His zigzag tour will take in 22 African nations including South Africa, Lesotho, Swaziland, Namibia, Botswana, Zambia, Zimbabwe, Mozambique, Tanzania, Burundi, Rwanda, Uganda, Kenya, Sudan, the Central African Republic, Chad, Niger, Mali, Burkina Faso, Mauritania, the Saharawi Republic, and Morocco. . .

. . .before he ends up skinny, exhausted, and happy at my house in Spain, where my wife will fatten him up with her excellent paella.

Full disclosure: Thomas is a friend of mine. We covered the massive Hindu pilgrimage of Kumbh Mela together in 2001 and barely managed not to get trampled to death by hordes of naked holy men. But even if I didn’t know him, this trip is so thoroughly cool I would have reported on it anyway.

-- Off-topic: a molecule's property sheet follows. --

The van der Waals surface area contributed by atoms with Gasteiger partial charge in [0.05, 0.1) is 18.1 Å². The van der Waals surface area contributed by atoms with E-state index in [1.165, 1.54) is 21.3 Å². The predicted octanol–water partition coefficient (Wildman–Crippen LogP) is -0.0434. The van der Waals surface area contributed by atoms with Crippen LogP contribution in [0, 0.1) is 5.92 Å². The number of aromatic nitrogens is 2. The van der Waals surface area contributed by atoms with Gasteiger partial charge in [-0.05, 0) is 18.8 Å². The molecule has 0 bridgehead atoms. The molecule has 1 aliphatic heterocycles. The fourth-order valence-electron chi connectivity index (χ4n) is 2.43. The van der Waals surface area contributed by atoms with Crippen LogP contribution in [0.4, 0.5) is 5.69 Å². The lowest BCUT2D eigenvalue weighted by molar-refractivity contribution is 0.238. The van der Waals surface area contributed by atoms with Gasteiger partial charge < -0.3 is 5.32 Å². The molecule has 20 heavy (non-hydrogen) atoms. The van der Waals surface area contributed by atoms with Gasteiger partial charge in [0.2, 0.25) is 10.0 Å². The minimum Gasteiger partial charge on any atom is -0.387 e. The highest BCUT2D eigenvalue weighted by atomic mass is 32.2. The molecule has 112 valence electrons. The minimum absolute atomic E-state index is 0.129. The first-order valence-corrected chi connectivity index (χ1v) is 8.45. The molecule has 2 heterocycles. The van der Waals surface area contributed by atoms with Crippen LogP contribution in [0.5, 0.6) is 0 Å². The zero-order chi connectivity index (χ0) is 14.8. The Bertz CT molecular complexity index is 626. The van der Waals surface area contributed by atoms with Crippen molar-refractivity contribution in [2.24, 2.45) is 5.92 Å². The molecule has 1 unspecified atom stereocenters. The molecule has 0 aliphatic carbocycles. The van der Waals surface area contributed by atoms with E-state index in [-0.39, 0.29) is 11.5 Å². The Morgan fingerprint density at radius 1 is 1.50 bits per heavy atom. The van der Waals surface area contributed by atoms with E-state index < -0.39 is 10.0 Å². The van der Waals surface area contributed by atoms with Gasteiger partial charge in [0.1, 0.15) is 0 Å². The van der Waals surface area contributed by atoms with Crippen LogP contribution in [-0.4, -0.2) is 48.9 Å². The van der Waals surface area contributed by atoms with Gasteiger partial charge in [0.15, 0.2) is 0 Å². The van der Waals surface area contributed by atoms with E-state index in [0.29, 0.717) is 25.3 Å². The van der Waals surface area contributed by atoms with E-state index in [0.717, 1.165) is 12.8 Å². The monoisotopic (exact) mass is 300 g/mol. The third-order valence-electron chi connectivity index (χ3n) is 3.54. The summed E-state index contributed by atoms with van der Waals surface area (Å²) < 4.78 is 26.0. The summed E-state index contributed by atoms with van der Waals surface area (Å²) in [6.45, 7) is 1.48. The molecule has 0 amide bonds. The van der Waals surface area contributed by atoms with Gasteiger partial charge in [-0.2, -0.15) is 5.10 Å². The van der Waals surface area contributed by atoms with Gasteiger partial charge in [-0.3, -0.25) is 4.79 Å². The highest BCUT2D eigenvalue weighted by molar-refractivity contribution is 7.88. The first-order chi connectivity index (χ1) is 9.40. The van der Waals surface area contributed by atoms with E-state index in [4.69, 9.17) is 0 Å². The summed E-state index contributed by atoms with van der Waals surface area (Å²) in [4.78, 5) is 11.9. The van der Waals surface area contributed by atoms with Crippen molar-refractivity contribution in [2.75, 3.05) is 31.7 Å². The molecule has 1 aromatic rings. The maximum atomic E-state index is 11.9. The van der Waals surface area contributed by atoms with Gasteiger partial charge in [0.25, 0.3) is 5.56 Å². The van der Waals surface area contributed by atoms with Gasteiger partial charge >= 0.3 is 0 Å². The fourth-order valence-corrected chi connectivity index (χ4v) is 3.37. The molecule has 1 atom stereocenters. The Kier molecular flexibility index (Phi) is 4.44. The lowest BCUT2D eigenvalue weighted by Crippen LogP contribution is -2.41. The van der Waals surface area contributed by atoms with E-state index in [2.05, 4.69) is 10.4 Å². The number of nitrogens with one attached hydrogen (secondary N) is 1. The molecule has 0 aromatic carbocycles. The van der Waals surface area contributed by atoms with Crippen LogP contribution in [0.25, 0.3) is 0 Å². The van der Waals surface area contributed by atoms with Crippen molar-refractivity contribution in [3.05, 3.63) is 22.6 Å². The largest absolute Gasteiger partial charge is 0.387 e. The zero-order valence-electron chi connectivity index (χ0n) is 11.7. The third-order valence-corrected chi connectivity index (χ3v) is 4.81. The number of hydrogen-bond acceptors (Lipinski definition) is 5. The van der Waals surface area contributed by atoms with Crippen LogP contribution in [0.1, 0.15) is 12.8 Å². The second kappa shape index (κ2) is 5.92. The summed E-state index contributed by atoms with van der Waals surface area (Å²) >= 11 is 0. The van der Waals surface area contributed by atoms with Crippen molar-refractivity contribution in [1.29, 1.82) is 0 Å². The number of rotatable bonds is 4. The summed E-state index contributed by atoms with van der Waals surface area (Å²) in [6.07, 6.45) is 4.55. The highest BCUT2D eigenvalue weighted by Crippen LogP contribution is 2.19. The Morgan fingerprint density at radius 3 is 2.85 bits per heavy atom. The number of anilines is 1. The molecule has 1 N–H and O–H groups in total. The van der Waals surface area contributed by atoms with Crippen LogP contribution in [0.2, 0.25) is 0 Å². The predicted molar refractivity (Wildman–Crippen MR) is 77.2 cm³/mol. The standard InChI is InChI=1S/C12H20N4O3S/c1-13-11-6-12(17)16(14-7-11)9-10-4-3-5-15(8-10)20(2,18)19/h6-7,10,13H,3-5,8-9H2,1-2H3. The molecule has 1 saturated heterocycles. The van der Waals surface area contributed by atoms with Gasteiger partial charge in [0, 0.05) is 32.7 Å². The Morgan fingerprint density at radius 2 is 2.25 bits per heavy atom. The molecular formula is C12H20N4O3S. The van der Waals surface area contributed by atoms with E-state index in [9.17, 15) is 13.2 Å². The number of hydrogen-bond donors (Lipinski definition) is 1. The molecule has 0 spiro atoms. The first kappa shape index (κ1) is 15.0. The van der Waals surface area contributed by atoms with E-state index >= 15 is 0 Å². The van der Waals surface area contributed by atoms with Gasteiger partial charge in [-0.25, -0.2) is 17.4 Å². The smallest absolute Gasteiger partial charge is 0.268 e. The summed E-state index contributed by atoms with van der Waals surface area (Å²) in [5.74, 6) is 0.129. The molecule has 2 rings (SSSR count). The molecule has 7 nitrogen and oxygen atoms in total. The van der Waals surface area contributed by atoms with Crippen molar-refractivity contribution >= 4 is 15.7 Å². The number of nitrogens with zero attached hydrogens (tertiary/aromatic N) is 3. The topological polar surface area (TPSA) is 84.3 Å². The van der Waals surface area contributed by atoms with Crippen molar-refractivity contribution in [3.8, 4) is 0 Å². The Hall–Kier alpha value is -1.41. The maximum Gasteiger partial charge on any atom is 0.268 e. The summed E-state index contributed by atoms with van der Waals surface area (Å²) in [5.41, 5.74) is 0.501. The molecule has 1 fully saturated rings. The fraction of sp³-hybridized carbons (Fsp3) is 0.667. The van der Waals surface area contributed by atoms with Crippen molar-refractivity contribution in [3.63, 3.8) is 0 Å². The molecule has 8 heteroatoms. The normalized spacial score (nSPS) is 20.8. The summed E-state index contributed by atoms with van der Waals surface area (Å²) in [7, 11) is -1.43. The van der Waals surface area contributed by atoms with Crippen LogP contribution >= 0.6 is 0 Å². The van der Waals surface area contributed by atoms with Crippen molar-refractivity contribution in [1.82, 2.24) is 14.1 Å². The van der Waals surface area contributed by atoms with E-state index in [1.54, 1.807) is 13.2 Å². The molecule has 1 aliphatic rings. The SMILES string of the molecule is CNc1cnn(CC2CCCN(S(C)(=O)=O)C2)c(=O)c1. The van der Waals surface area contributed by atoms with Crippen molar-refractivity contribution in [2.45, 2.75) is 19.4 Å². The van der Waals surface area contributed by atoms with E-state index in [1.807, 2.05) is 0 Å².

Thomas isn’t just going on vacation; he’ll be visiting innovative grassroots projects that are making life better for the average African. Through his website Africa Heart Beat he’ll be telling us about ordinary people doing extraordinary things, such as creating a job center for landmine victims in Mozambique, an AIDS theater group in Botswana, and a Muslim-Christian vocational center in Mali that’s bringing the two communities together.

“The idea of crossing Africa came to me when I was 10,” Thomas says.”A large map of the world hung above my bed in a small Warsaw apartment. I would study the geography of each continent, its road and railroad network. The most prominent continent would be Africa, placed in the middle of the map, right above where my head would rest on the pillow. The idea stayed in my mind for years. I would eventually learn to ride motorcycles in India and cover the Horn of Africa for publications in Poland and US. In January 2009 my grandmother passed away and I decided it was time to do the trek I’ve been thinking about for so long. Traveling for travel’s sake was past me, and I decided I needed to find a purpose as I travel, something that would give meaning to the journey and benefit others.”